In gym speak we call it the plateau. It's when your body adapts to the same workout routine. It's a common problem many people (newbies and seasoned fitness vets alike) suffer from. The good news? You can break through your plateau and continue to get the results you want. Let's breakdown why we hit the wall, and how we can bust through it!
Hitting Your Plateau
When you start a fitness plan, it feels great, right? You sweat, you lose some inches, gain some muscle tone, and all is right in the world. And then about four to six weeks of doing the same routine, you may notice that the scale won't budge, or your waistline hasn't shrunk anymore. This is the first sign that you are hitting the plateau. It's also the first sign you need to change up your routine. Just like you won't get any stronger if you don't add more weight, or if you want to run a marathon you continually run longer distances until you can handle 26 miles. Your body, and muscles, will get used to the same workouts, and then stop adapting. This leads us to the main principle of how to beat your plateau: muscle confusion.
What is Muscle Confusion?
At its most basic definition, Muscle Confusion is the principle of continually changing the type of stress (exercise) that you put on specific muscle groups. While this may seem like Greek to you, let's put it in a better perspective.
Say you want to add definition to your arms (biceps, triceps, and and shoulders/deltoids). You begin by doing bicep curls with dumbbells, triceps overhead dumbbell extensions, and shoulder shrugs. You do it for 4 weeks, say, and see some results. Muscle confusion requires you to alternate the exercises (dumbbell hammer curls, triceps pushdowns, and dumbbell shoulder presses). By doing this, your muscles are forced to continue to adapt, thereby becoming stronger and more defined. By confusing your muscles, they will continue to grow and help with your physique and toning.
In addition to adding varied exercises into your workout, you should also be cognizant of the weights or rep numbers that you perform. In order to see gains, you must continually push yourself by adding weight or increased repetitions to these exercises. You don't have to be Superman, either. Simply moving from 5 to 8 pound dumbbells, or performing 12 reps instead of 10, can help you see gains in these areas.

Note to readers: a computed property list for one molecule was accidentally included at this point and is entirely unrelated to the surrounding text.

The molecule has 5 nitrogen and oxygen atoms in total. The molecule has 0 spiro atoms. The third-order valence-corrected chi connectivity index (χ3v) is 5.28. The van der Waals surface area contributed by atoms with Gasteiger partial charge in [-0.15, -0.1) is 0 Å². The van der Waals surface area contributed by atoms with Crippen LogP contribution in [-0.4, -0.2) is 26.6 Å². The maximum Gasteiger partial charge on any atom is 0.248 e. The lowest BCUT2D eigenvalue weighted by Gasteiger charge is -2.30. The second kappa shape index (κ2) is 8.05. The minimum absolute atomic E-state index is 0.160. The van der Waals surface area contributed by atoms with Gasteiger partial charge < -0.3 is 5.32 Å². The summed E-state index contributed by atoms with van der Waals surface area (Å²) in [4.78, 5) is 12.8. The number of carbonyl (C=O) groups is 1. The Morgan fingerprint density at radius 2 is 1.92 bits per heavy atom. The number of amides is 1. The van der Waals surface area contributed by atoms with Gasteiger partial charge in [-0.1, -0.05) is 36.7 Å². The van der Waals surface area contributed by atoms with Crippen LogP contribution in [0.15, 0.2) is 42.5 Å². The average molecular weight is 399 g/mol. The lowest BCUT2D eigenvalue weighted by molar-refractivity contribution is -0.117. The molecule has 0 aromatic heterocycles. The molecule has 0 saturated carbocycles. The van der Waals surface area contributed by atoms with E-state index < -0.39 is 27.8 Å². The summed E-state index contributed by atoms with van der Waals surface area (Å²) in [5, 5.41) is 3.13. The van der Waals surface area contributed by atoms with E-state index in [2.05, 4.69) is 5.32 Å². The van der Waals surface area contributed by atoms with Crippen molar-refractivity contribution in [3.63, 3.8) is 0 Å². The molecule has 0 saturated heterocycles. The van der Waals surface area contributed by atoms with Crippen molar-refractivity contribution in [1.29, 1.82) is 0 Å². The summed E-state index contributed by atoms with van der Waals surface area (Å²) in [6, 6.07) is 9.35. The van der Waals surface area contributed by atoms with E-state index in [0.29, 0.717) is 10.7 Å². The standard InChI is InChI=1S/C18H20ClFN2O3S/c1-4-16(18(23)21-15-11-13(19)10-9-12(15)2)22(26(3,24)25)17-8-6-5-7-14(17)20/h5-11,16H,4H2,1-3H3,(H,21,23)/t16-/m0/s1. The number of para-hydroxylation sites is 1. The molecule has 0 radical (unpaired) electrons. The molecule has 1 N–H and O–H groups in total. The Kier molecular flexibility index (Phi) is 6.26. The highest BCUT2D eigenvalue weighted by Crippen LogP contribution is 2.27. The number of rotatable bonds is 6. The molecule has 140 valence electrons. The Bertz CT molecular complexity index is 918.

The same principle can be applied to cardiovascular endurance. You can only build stamina by increasing the intensity and/or time that you perform cardiovascular work. Increasing by an extra tenth of a mile, or an extra two minutes, or stepping the intensity up a notch each workout will help you to reach your goals more often and stay away from being stuck in a workout rut. If you still need help, a qualified fitness professional should be able to help you find exercises to add to your repertoire. Good luck and bust through those plateaus!
Ryan Barnhart, MS, PES, is a certified Performance Enhancement
and Injury Prevention Specialist through the National Academy of Sports
Medicine (NASM). He also holds a master's degree in exercise science, as
well as a bachelor of sport management, both from California University
of Pennsylvania. Ryan has worked with numerous collegiate and amateur
athletes across many different fields. Ryan also has had the opportunity
to work with several professional athletes. Recently he has worked with
amateur and professional athletes within the emerging sport of Mixed
Ryan is currently the director of fitness at a 700+ member gym near Pittsburgh, PA. He enjoys working with weekend warriors, athletes, and everyone in between. You can contact Ryan at firstname.lastname@example.org.